Articles and Reviews
June 13, 2003
Rock legends, back with a vengeance
Greg Kot, Tribune rock critic.
For those of us who came of age in the indie-rock '80s, few bands mattered more than Wire, the Buzzcocks and Death of Samantha. Now all three are back (with Death of Samantha reincarnated as Cobra Verde), and heading to Chicago with boisterous new albums that more than live up to their legacies.
Cobra Verde, Thursday at Double Door, 1572 N. Milwaukee, $8, 773-489-3160: Sure, Cobra Verde channels the glam-rock audacity of Mott the Hoople, David Bowie and Lou Reed in his "Transformer" period, with a bit of Stooges bite thrown in for good measure. But at its core the Cleveland quintet is a whip-smart rock 'n' roll band, all big-beat drumming and strafing guitars that would sound galvanizing in any era.
The group is led by John Petkovic, former leader of '80s cult heroes Death of Samantha. Cobra Verde's third album, "Easy Listening" (MuscleTone), distills glam's essence to a few lines from "'Til Sunrise": "Ain't it good to forget who you are?"
In a sense, "Easy Listening" can be heard as the sound of two worlds colliding: daylight doldrums vs. nightlife kicks, the bureaucratic vs. the hedonistic, the music industry vs. Cobra Verde's "Riot Industry."
That conflict mirrors Petkovic's life: By day, he writes a culture column for the Cleveland Plain Dealer; by night, he's the leader of a rock band making music that couldn't be less fashionable.
"Easy Listening" provides a resolution. Here, the glam imperative--"forget who you are," even if only for a few hours a night--gets a distinctly Midwestern, working-class spin that keeps it vibrant.
Wire, June 25 at Double Door, $18; and June 26 at the Abbey, 3420 W. Grace St., $18; 773-478-4408: "It's time to reinvent rock music, which has basically become crap," Wire's Colin Newman told me three years ago. Feisty words, but then Wire fans expect nothing less from their heroes, a British quartet that blurred the boundaries between punk and the avant-garde in the late '70s.
Newman, Graham Lewis, Bruce Gilbert and Robert Gotobed may not have reinvented rock music on their first studio album in more than a decade, "Send" (available via pinkflag.com), but they've certainly given it a short, sharp kick in the behind.
The rushed tempos echo the fidgety sonics of Wire's first album, "Pink Flag" (1977), with vocals, guitars and drums pushed until they crackle with distortion. It's fitting, because on one level "Send" is about the ability of a band to not just keep up with its past, but to transcend it, a challenge raised by "Don't Understand," a track from the band's 2002 EP "Read & Burn": "Your time is up, you've had your chance, you've made your point, get over it."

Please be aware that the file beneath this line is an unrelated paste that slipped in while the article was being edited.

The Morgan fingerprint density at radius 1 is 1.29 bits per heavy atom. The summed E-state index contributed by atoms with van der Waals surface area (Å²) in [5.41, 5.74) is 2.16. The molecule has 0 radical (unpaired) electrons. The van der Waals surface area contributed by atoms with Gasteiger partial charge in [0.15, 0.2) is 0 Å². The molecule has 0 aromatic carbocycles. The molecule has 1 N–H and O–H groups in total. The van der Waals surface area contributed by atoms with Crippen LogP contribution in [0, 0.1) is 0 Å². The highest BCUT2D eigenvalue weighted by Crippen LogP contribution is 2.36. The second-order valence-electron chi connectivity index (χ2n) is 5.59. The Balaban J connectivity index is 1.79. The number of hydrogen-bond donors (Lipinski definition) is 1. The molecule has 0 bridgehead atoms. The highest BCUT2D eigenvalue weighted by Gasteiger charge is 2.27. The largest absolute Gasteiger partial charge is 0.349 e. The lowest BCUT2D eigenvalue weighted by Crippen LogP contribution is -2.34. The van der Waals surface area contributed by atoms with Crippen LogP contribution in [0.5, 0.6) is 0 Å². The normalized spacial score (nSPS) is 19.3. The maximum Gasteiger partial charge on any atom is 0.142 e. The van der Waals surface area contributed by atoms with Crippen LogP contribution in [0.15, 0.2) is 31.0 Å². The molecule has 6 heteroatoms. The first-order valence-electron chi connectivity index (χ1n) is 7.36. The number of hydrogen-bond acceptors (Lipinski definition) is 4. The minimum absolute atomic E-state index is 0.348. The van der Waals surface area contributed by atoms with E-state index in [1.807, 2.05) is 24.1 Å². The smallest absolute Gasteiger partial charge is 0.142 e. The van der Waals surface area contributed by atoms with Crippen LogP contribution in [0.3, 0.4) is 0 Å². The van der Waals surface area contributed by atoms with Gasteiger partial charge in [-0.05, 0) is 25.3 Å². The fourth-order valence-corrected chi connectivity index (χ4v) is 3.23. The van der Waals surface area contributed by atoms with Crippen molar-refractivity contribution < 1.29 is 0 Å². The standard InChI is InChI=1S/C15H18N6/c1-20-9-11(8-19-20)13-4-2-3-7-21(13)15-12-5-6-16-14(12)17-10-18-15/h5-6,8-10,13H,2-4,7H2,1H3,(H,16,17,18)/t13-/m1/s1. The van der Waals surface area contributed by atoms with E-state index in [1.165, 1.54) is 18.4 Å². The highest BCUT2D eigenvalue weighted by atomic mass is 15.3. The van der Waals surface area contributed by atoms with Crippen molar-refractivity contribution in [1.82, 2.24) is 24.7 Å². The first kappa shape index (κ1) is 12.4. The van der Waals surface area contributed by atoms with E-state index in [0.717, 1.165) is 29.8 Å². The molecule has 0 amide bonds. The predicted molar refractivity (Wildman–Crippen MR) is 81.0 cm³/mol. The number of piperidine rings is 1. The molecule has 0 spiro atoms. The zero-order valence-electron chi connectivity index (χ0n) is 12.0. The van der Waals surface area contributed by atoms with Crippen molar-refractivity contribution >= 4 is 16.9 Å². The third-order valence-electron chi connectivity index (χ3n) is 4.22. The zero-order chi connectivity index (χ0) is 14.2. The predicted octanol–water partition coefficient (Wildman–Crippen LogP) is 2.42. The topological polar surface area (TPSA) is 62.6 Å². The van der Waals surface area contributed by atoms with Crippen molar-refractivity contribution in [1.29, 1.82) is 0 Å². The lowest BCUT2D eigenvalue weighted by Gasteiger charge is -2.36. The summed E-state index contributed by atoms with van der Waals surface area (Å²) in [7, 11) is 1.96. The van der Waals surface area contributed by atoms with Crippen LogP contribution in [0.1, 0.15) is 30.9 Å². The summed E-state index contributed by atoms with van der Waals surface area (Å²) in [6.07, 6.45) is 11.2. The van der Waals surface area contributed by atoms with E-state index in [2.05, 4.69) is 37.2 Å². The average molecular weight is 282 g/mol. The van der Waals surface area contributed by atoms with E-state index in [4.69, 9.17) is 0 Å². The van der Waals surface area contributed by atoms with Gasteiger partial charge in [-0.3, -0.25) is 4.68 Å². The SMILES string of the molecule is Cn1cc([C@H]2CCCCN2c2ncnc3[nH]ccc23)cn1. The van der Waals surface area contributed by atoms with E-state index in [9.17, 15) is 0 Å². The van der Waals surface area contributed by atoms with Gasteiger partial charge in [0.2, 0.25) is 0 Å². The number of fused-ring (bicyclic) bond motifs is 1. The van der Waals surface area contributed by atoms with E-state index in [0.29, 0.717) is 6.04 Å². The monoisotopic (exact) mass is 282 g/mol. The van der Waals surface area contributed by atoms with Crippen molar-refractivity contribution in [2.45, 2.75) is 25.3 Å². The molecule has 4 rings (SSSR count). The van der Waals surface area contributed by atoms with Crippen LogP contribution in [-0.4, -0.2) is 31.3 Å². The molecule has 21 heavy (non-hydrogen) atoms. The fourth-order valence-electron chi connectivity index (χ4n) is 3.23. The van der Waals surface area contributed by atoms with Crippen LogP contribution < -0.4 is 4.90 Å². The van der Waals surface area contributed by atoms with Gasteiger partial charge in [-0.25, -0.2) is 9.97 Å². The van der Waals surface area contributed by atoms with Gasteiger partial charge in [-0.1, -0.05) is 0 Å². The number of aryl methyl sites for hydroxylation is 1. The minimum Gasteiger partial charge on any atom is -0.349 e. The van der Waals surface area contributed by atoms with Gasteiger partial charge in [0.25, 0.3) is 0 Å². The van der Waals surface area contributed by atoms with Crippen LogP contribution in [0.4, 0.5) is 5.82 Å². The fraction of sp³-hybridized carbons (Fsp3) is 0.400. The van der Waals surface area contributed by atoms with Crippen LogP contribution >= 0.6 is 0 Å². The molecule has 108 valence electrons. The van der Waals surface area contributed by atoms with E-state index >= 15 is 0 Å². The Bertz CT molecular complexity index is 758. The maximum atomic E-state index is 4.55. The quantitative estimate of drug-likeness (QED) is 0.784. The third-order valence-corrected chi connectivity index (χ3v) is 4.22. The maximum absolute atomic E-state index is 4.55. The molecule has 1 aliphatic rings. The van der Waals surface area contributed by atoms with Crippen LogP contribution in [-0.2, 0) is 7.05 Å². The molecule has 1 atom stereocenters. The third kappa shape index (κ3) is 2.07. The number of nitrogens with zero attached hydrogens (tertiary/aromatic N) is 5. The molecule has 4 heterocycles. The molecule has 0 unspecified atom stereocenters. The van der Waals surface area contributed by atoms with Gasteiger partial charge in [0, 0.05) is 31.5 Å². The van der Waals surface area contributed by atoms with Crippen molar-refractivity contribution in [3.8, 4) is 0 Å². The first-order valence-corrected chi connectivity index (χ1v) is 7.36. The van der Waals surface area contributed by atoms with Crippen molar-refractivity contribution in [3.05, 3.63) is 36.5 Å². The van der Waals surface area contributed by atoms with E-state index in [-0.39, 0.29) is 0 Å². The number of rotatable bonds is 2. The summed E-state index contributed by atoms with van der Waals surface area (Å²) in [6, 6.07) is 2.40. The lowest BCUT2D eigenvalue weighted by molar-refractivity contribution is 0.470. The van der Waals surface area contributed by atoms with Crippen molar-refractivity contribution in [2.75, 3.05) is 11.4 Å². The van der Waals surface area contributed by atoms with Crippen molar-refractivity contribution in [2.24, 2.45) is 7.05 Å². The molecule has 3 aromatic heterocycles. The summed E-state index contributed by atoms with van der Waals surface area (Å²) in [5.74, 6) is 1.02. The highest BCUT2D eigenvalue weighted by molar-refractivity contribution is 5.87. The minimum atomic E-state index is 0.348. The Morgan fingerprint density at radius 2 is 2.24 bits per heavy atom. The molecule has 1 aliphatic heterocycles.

The opening track on "Send" picks up the theme: "It's all in the art of stopping," Newman announces. Wire made its point twice, first as guitar-bass-drums punks in the '70s, again as a keyboard-heavy combo in the '80s, and stopped abruptly each time, going on hiatus for several years when they felt the music going stale. "Send" marks the third incarnation of the band, and it's the most brutal yet.
At its most minimal, Wire distills "Spent" to a rant, "Read and Burn" to raw rhythm. "The Agfers of Kodack" resurrects the war correspondent from the Wire punk-era classic "Reuters," this time as an exploiter rather than a victim: "A love of the camera; a stomach for slaughter/Fresh from the front: our favorite reporter." In the weeks after our latest televised war, the message and the band couldn't be more timely.
Buzzcocks, June 20 at Metro, 3730 N. Clark St., $18.50; 773-549-4140: The Buzzcocks were the great Brit pop-punk band of the late '70s, releasing a string of hard, fast and ultra-melodic singles such as "What do I Get?" and "Ever Fallen in Love?" Then they took 10 years off, only to pick up right where they left off with the "Trade Test Transmissions" album in 1993. "Buzzcocks" (Merge), the fourth album in the quartet's new incarnation--founding members and primary songwriters Pete Shelley and Steve Diggle, plus bassist Tony Barber and drummer Philip Barker--is its best since its punk-era heyday, with 12 songs zipping by in 35 minutes.
Shelley always had a gift for singing about everyday affairs with flair, and here he turns a phone conversation ("Jerk") and a hangover ("Morning After") into indelible songs. Diggle's police-siren guitar riffs and windmilling chords have lost none of their spark. The intro to "Lester Sands" should come with a warning attached: "May induce uncontrollable fits of ecstatic pogo-dancing."
Green Day, Blink-182, Sum-41--they've got nothing on these guys. As shots of musical adrenaline go, the Buzzcocks improbably remain unsurpassed.
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